Snap bans anonymous messaging features from third-party apps that integrate with its platform due to concerns that they could be used for bullying and harassment. The change comes after a lawsuit last year seeking to hold Snap liable for misuse of its platform in connection with the death of a teen who was bullied on two Snapchat-connected apps. The third-party apps, Yolo and LMK, both had anonymous messaging features and were suspended by Snap shortly after the lawsuit was filed.
“While we know that most Snapchatters used these anonymous integrations in a fun, engaging, and completely appropriate way, we think some users may be more prone to harmful behavior — such as bullying or harassment — if they have the veil of anonymity,” says the company in a blog post.
Snap also says today that the search for friends or meetup apps in its developer program should be limited to people 18 and older to protect young users. The company says the change is “more consistent with Snapchat’s use case — communication between close friends who already know each other.”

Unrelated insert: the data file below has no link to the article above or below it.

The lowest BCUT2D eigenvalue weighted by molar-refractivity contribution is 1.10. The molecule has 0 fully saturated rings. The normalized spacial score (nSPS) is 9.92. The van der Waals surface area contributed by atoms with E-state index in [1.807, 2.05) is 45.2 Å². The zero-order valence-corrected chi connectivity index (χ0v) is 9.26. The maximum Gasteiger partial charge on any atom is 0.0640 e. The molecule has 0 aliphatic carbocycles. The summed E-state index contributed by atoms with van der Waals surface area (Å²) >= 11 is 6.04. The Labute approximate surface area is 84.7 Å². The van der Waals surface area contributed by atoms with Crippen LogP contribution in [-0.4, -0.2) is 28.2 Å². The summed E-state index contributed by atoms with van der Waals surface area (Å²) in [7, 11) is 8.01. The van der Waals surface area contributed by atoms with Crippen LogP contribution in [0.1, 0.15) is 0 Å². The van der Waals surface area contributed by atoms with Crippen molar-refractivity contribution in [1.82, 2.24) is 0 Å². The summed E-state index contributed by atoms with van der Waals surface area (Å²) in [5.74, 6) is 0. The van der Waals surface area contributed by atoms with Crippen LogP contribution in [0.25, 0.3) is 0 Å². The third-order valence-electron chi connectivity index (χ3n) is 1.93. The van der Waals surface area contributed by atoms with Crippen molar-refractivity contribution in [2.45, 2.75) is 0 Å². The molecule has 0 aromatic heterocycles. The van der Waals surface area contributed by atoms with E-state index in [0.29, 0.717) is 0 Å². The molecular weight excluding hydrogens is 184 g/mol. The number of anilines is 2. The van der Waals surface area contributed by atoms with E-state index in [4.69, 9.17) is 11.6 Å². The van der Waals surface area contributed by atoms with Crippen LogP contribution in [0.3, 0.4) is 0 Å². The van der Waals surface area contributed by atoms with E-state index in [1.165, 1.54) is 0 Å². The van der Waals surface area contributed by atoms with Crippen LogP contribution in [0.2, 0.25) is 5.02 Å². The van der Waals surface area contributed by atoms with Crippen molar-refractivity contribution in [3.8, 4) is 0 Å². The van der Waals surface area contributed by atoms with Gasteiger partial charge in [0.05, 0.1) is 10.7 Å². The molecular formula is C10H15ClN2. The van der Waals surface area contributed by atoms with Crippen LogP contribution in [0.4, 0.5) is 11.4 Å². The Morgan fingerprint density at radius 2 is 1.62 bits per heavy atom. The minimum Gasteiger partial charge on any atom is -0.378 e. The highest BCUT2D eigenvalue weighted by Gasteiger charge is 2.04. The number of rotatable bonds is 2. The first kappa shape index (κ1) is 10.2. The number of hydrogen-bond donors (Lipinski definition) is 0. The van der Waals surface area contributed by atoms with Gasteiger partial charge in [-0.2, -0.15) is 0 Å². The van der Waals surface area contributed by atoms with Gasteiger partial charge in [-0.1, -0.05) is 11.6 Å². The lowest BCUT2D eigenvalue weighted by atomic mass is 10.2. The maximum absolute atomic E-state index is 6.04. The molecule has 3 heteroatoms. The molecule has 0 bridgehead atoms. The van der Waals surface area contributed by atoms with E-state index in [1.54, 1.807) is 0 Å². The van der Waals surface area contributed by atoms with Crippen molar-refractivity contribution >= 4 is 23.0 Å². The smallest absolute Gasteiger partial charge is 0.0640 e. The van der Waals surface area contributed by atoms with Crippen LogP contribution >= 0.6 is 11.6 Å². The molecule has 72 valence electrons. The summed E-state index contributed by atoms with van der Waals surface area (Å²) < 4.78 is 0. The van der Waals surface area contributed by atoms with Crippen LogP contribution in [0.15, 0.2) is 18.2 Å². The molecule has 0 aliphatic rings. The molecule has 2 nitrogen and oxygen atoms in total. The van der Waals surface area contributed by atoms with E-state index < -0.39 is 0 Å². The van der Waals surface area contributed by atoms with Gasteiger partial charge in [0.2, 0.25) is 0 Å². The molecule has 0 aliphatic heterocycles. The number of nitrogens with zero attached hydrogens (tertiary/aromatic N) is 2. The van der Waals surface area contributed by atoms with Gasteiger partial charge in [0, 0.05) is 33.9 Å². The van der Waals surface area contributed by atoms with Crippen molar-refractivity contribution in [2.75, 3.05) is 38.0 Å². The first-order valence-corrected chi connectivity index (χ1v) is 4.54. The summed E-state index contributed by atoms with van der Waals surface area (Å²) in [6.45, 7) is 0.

Launched in 2018, Snap Kit allows third-party apps to integrate with Snapchat. Developers sign up to participate in the program and are subject to Snap’s security and privacy policies, which include prohibitions against bullying, harassment, hate speech, and that developers take action if abuse occurs. More than 1,500 developers are in Snap Kit; 2 percent will be affected by the anonymous messaging ban, and 3 percent will be affected by the age restriction of meetup apps.